- - Sunday, December 16, 2012

Even in retirement, Barney Frank plans to antagonize conservatives.

The 72-year-old Massachusetts congressman leaves office in less than three weeks after more than three decades on Capitol Hill. He announced last year that he wouldn’t seek a 17th term.

Mr. Frank’s days on C-SPAN may be almost over. He’s already moved out of his Capitol Hill office and Washington apartment. But he will not go quietly.

He has retained a Hollywood agent to ensure he is a paid fixture on cable television, the lecture circuit, in bookstores — and maybe the occasional sitcom or Broadway show.

Known for his quick wit, Mr. Frank has become a polarizing figure on the national stage. He’s celebrated by liberals and hated by conservatives.

Mr. Frank says the hatred is a source of pride.


Big inauguration tab not passed on to taxpayers

The pomp surrounding the inauguration of the president of the United States carries a hefty price tag, from the glitzy galas to all those inaugural balls.

But taxpayers aren’t on the hook for the fun stuff such as the balls.

A big chunk of the tab for the 57th inauguration next month will be picked up by loyal supporters and other private donors.

In 2009, then President-elect Barack Obama raised $53 million in private money for his first inauguration, but his second inaugural is expected to be smaller.

The other gigantic part of the tab is security, which is picked up by taxpayers.

The government reimbursed the District of Columbia $44 million in 2009. Much of that was inaugural security, but doesn’t include Secret Service or military personnel costs.


Justices closer to hearing issues of gun rights

The next big issue in the national debate over guns — whether people have a right to be armed in public — is moving closer to Supreme Court review.

A provocative ruling by a panel of federal appeals court judges in Chicago struck down the only statewide ban on carrying concealed weapons, in Illinois. The ruling is somewhat at odds with those of other federal courts that have largely upheld state and local gun laws, including restrictions on concealed weapons, since the Supreme Court’s landmark ruling declaring that people have a right to have a gun for self-defense.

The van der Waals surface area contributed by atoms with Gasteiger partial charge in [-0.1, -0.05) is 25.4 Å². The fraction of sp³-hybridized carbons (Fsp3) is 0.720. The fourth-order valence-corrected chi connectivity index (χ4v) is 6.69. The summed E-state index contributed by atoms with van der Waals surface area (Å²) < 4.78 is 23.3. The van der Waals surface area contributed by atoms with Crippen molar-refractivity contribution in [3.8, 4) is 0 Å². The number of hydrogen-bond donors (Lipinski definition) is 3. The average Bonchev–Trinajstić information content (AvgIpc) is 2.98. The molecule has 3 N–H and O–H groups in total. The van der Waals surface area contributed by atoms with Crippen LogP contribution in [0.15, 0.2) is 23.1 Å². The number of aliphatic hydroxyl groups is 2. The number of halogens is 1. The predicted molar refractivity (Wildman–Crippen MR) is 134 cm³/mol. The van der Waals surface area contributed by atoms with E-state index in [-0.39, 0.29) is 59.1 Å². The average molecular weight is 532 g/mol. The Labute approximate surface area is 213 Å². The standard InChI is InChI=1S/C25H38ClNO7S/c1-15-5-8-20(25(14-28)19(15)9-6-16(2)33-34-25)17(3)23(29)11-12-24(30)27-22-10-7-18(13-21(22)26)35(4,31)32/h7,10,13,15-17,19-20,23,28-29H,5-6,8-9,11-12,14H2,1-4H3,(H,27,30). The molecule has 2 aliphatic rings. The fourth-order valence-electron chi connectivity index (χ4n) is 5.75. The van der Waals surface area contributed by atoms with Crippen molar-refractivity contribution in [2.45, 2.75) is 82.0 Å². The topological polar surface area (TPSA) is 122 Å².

In 2008, the court voted 5-4 in District of Columbia v. Heller to strike down Washington’s ban on handgun ownership and focused mainly on the right to defend one’s own home. The court left for another day how broadly the Second Amendment may protect gun rights in other settings.

Legal scholars say the competing appellate rulings mean that day is drawing near for a new high court case on gun rights.

The appeals court ruling in Chicago came early in a week that ended with the mass shooting in Connecticut that left 28 people dead, including 20 elementary school children and the presumed gunman.

Laurie Levenson, a professor at the Loyola Law School in Los Angeles, said that along with thorny legal issues, “we have the overlay of these tragedies hitting us on a somewhat regular basis.”


Video: RNC’s finance chairman blasts voters

DETROIT — A video recorded secretly during a tea party meeting this summer in Michigan shows the finance chairman for the Republican National Committee making disparaging comments about voters in Detroit.

The Detroit Free Press reports Sunday that it obtained video of Ron Weiser’s Aug. 9 talk in Milford, northwest of Detroit, from a Democrat shadowing a Republican congressional candidate.

Mr. Weiser said Detroit’s influence on state elections has decreased because the city’s population has dropped and there’s no longer a strong mayoral “machine” that can get some voters “to stop playing pool and drinking beer in the pool hall.” He added: “And it does make a difference.”

Some Detroit leaders and state Democrats say the statements are racist.

Mr. Weiser told the newspaper that his comments were “never” intended to be racist.


Officials seek dismissal of case involving drones

The Obama administration urged a federal court Friday to dismiss a damage lawsuit over the drone-strike killings of three U.S. citizens in Yemen last year, including an al Qaeda cleric.

In a court filing, the Justice Department said the issue is best handled by the government’s political branches, not the judiciary.

U.S.-born al Qaeda leader Anwar al-Awlaki and Samir Khan, an al Qaeda propagandist, were killed in a drone strike in September 2011. Al-Awlaki’s son, Abdulrahman, was killed the following month.

The lawsuit filed by relatives of the three charged that senior CIA and military officials violated the Constitution and international law when they authorized strikes by the unmanned drones. It named as defendants Defense Secretary Leon E. Panetta, then-CIA Director David H. Petraeus and two commanders in the military’s Special Operations forces.

The suit seeks unspecified compensatory damages.

“Courts repeatedly have recognized that the political branches, with few exceptions, have both the responsibility for — and the oversight of — the defense of the nation and the conduct of armed conflict abroad,” the Justice Department said. “The judiciary rarely interferes in such arenas. In this case, plaintiffs ask this court to take the extraordinary step of substituting its own judgment for that of the executive.”

From wire dispatches and staff reports

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